Over the last six years, Arab citizens of Israel have had an unprecedented growth in occupational and educational attainment thanks in large part to the affirmative action policies initiated by Seif’s office. For the first time, large numbers of Arab teachers are being hired by Jewish schools to teach subjects other than the Arabic language. For the first time, Arab students are entering the high-tech fields through Technion in the same proportion to their share of the population. Arab towns are adding infrastructure to enable them to gain industrial jobs at an unprecedented pace. And finally, the government has made clear that it will change the funding formula that has hindered Arab towns’ ability to provide local government services.

Unfortunately, instead of discussing the remarkable progress made under Seif’s leadership, Raffel immediately focused on the proposed Knesset bill “which would enshrine in the form of a basic law Israel’s identity as a nation of the Jewish people.” The result is that readers are left with the impression that little has been done to combat the longstanding discrimination Arabs have experienced and things are getting worse as the rightwing government is moving to solidify their second-class status.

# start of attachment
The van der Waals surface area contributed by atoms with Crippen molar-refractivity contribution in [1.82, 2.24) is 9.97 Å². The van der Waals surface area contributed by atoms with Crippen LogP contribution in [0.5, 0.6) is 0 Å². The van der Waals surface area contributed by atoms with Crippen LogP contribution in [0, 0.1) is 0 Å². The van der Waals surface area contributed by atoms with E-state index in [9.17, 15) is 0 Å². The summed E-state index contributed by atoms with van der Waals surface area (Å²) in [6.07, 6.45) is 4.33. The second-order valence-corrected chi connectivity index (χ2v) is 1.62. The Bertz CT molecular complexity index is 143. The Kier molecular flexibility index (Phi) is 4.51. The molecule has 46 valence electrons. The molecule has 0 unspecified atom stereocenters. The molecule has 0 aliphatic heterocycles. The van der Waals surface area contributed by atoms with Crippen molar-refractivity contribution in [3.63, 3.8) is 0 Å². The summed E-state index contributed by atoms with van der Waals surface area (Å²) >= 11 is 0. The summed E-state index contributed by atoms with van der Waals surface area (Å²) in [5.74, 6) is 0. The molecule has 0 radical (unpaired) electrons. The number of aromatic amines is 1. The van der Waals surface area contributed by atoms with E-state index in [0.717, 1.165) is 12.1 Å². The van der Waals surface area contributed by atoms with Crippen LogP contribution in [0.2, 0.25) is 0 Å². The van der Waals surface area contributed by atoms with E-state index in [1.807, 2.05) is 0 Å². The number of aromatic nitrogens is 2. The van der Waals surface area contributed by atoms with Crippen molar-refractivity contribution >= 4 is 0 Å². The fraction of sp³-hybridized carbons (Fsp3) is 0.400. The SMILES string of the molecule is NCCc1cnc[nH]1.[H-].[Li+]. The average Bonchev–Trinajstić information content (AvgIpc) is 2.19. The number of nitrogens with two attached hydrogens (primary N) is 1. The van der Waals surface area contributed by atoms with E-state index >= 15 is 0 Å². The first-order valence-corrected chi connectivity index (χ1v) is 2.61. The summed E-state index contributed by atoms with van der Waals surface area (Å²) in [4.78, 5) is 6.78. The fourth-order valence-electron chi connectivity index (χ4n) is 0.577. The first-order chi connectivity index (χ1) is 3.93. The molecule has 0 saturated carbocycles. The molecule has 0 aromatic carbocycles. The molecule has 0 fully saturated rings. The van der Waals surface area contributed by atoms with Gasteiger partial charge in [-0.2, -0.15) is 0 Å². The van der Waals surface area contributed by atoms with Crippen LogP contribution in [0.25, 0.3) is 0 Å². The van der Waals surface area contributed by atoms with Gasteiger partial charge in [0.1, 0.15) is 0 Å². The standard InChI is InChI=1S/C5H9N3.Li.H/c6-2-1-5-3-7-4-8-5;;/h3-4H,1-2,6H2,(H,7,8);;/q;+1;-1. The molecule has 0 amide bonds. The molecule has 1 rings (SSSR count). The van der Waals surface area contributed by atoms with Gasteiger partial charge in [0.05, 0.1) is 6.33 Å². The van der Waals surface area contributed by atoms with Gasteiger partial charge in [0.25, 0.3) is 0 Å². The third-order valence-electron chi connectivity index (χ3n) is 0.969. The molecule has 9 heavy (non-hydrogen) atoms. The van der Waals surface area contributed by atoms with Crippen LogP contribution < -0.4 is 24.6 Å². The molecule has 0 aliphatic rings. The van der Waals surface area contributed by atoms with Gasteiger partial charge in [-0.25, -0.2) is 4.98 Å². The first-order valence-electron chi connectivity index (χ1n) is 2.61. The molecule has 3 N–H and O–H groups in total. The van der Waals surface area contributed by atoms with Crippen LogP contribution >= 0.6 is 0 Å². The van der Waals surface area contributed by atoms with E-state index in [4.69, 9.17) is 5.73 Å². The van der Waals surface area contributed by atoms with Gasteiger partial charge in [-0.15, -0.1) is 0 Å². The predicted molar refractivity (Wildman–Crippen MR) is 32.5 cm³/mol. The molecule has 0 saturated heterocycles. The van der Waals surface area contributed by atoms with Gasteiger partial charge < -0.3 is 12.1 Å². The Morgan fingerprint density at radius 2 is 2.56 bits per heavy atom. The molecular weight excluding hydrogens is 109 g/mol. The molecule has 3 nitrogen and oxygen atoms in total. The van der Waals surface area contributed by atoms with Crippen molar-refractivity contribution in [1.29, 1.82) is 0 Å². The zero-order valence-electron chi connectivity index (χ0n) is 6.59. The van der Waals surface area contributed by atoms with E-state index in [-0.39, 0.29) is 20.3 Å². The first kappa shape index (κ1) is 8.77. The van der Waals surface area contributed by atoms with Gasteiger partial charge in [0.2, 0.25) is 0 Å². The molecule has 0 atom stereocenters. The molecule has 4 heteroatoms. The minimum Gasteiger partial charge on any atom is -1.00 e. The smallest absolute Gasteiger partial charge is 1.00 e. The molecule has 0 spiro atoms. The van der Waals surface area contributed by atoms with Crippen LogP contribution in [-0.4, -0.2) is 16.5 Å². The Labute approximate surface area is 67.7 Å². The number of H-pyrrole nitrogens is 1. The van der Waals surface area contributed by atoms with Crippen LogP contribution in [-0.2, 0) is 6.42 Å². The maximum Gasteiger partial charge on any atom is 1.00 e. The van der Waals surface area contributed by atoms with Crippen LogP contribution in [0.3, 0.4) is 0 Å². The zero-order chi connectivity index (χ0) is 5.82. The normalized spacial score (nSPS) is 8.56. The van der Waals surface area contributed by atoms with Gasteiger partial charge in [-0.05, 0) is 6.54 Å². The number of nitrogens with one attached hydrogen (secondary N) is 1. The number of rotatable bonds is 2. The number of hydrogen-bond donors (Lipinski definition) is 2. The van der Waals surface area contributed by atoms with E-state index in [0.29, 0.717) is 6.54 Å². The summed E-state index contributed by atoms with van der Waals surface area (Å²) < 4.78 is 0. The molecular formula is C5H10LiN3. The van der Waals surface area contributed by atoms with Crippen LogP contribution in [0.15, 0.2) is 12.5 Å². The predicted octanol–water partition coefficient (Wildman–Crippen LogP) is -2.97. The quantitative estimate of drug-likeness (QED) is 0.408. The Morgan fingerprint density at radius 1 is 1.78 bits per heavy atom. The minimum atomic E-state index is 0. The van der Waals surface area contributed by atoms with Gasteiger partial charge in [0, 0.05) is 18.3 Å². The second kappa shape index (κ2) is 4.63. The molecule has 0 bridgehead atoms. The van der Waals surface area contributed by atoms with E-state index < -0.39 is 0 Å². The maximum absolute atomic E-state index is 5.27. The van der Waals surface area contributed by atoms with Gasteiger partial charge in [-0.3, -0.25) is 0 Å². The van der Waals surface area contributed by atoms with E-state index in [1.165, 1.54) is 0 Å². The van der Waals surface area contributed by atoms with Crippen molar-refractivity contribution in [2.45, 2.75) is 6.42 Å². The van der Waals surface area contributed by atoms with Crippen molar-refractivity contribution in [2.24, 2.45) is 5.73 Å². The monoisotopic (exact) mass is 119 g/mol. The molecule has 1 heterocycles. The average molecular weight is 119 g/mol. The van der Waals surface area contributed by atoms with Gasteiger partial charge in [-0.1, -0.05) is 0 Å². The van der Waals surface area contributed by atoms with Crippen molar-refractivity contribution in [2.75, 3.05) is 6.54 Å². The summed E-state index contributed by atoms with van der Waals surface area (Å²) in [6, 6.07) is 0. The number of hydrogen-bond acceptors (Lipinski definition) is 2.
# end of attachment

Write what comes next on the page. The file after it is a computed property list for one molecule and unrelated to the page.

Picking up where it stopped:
Elsewhere, David Remnick also noted that Israel’s President Reuven Rivlin “has emerged as the most prominent critic of racist, rhetoric, jingoism, fundamentalism, and sectarian violence.” While applauding Rivlin sincerity, Remnick believes he is an isolated member of Likud where the new guard has little interest in reducing “the unequal status of Israeli Palestinians and the utter lack of civil rights for Palestinians in the West Bank.” Indeed, he supports the assessment by Peace Now’s founder Avishai Margalit that the vast majority of Likud supporters “believe in apartheid in the West Bank.”

The New Yorker published my letter pointing out the remarkable economic and occupational progress being made. How different the narrative would have been, however, if Remnick had referenced the occupational and educational affirmative action programs sustained by the Netanyahu government often supported by the very rightwing politicians being criticized. While Rivlin has gone further than virtually all of his Likud colleagues, these initiatives demonstrate that it is false to paint the Likud with a simplistic anti-Arab stereotype.

We must respond to the anti-Arab rhetoric and actions that have increased since the Gaza War. But we should also be aware of the important advances made and, indeed, realize that these advances are one of the reasons for the upsurge in anti-Arab attitudes. Sikkuy’s co-director Ron Gerlitz noted, “Today, Jews in Israel are not always in a position of superiority; they are no longer at the top of every ladder, every ranking, and every situation” and this is what the Jewish nationalists are responding to. He concluded, “The attacks on the Arab citizens of Israel are serious, undemocratic, and dangerous, but—and this is the main point—their intensity also attests to the strength and success that Arab society has achieved and to the positive forces in Israel society that are promoting equality and partnership.”